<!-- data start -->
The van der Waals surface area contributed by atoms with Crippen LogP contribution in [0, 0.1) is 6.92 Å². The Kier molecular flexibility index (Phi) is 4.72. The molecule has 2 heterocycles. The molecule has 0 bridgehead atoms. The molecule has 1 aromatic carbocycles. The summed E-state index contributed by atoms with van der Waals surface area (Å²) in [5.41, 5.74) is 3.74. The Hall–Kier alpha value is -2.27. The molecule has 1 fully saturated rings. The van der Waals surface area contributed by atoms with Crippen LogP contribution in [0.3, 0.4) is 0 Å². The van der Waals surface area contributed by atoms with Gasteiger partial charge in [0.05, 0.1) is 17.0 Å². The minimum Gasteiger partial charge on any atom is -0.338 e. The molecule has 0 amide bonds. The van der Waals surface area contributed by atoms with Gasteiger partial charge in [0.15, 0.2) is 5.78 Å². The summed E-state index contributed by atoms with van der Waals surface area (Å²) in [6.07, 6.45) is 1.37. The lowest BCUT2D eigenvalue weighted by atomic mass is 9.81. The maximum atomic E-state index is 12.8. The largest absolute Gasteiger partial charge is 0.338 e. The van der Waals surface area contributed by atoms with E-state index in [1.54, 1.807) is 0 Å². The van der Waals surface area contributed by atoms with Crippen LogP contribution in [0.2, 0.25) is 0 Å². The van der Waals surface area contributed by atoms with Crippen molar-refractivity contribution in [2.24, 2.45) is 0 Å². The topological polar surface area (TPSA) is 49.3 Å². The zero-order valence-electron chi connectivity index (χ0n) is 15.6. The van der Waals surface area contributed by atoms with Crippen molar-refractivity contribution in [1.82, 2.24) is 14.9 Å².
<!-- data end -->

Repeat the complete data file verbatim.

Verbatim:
The van der Waals surface area contributed by atoms with Crippen LogP contribution in [0, 0.1) is 6.92 Å². The Kier molecular flexibility index (Phi) is 4.72. The molecule has 2 heterocycles. The molecule has 0 bridgehead atoms. The molecule has 1 aromatic carbocycles. The summed E-state index contributed by atoms with van der Waals surface area (Å²) in [5.41, 5.74) is 3.74. The Hall–Kier alpha value is -2.27. The molecule has 1 fully saturated rings. The van der Waals surface area contributed by atoms with Crippen LogP contribution in [0.3, 0.4) is 0 Å². The van der Waals surface area contributed by atoms with Gasteiger partial charge in [0.05, 0.1) is 17.0 Å². The minimum Gasteiger partial charge on any atom is -0.338 e. The molecule has 0 amide bonds. The van der Waals surface area contributed by atoms with Gasteiger partial charge in [0.15, 0.2) is 5.78 Å². The summed E-state index contributed by atoms with van der Waals surface area (Å²) in [6.07, 6.45) is 1.37. The lowest BCUT2D eigenvalue weighted by atomic mass is 9.81. The maximum atomic E-state index is 12.8. The largest absolute Gasteiger partial charge is 0.338 e. The van der Waals surface area contributed by atoms with E-state index in [1.54, 1.807) is 0 Å². The van der Waals surface area contributed by atoms with Crippen LogP contribution in [0.2, 0.25) is 0 Å². The van der Waals surface area contributed by atoms with Crippen molar-refractivity contribution in [2.24, 2.45) is 0 Å². The topological polar surface area (TPSA) is 49.3 Å². The zero-order valence-electron chi connectivity index (χ0n) is 15.6. The van der Waals surface area contributed by atoms with Crippen molar-refractivity contribution in [1.82, 2.24) is 14.9 Å².